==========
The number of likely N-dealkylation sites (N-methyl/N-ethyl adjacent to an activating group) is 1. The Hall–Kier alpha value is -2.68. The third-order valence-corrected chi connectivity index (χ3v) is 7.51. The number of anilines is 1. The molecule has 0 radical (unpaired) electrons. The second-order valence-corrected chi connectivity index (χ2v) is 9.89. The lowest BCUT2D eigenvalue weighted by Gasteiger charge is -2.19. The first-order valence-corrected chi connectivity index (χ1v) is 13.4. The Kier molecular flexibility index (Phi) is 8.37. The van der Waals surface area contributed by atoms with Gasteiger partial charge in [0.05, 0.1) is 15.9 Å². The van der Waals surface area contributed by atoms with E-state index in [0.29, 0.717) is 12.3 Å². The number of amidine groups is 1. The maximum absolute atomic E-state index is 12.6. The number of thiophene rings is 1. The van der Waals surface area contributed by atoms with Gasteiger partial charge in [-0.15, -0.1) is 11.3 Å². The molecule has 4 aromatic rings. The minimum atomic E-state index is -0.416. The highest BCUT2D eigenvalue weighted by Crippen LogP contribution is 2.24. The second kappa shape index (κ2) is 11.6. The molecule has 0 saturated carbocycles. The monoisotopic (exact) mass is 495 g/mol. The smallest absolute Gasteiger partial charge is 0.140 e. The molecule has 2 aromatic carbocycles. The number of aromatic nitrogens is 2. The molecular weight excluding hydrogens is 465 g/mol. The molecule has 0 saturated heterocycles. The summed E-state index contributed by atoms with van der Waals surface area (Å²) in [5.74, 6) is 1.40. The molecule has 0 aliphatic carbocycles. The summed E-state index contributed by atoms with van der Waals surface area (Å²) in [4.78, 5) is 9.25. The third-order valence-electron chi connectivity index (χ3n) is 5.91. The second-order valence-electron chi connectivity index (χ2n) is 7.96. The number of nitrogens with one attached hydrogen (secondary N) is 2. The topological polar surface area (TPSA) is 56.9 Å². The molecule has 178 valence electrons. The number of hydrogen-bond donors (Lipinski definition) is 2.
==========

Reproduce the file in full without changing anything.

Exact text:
The number of likely N-dealkylation sites (N-methyl/N-ethyl adjacent to an activating group) is 1. The Hall–Kier alpha value is -2.68. The third-order valence-corrected chi connectivity index (χ3v) is 7.51. The number of anilines is 1. The molecule has 0 radical (unpaired) electrons. The second-order valence-corrected chi connectivity index (χ2v) is 9.89. The lowest BCUT2D eigenvalue weighted by Gasteiger charge is -2.19. The first-order valence-corrected chi connectivity index (χ1v) is 13.4. The Kier molecular flexibility index (Phi) is 8.37. The van der Waals surface area contributed by atoms with Gasteiger partial charge in [0.05, 0.1) is 15.9 Å². The van der Waals surface area contributed by atoms with E-state index in [0.29, 0.717) is 12.3 Å². The number of amidine groups is 1. The maximum absolute atomic E-state index is 12.6. The number of thiophene rings is 1. The van der Waals surface area contributed by atoms with Gasteiger partial charge in [-0.15, -0.1) is 11.3 Å². The molecule has 4 aromatic rings. The minimum atomic E-state index is -0.416. The highest BCUT2D eigenvalue weighted by Crippen LogP contribution is 2.24. The second kappa shape index (κ2) is 11.6. The molecule has 0 saturated carbocycles. The monoisotopic (exact) mass is 495 g/mol. The smallest absolute Gasteiger partial charge is 0.140 e. The molecule has 2 aromatic carbocycles. The number of aromatic nitrogens is 2. The molecular weight excluding hydrogens is 465 g/mol. The molecule has 0 saturated heterocycles. The summed E-state index contributed by atoms with van der Waals surface area (Å²) in [5.74, 6) is 1.40. The molecule has 0 aliphatic carbocycles. The summed E-state index contributed by atoms with van der Waals surface area (Å²) in [4.78, 5) is 9.25. The third-order valence-electron chi connectivity index (χ3n) is 5.91. The second-order valence-electron chi connectivity index (χ2n) is 7.96. The number of nitrogens with one attached hydrogen (secondary N) is 2. The topological polar surface area (TPSA) is 56.9 Å². The molecule has 178 valence electrons. The number of hydrogen-bond donors (Lipinski definition) is 2.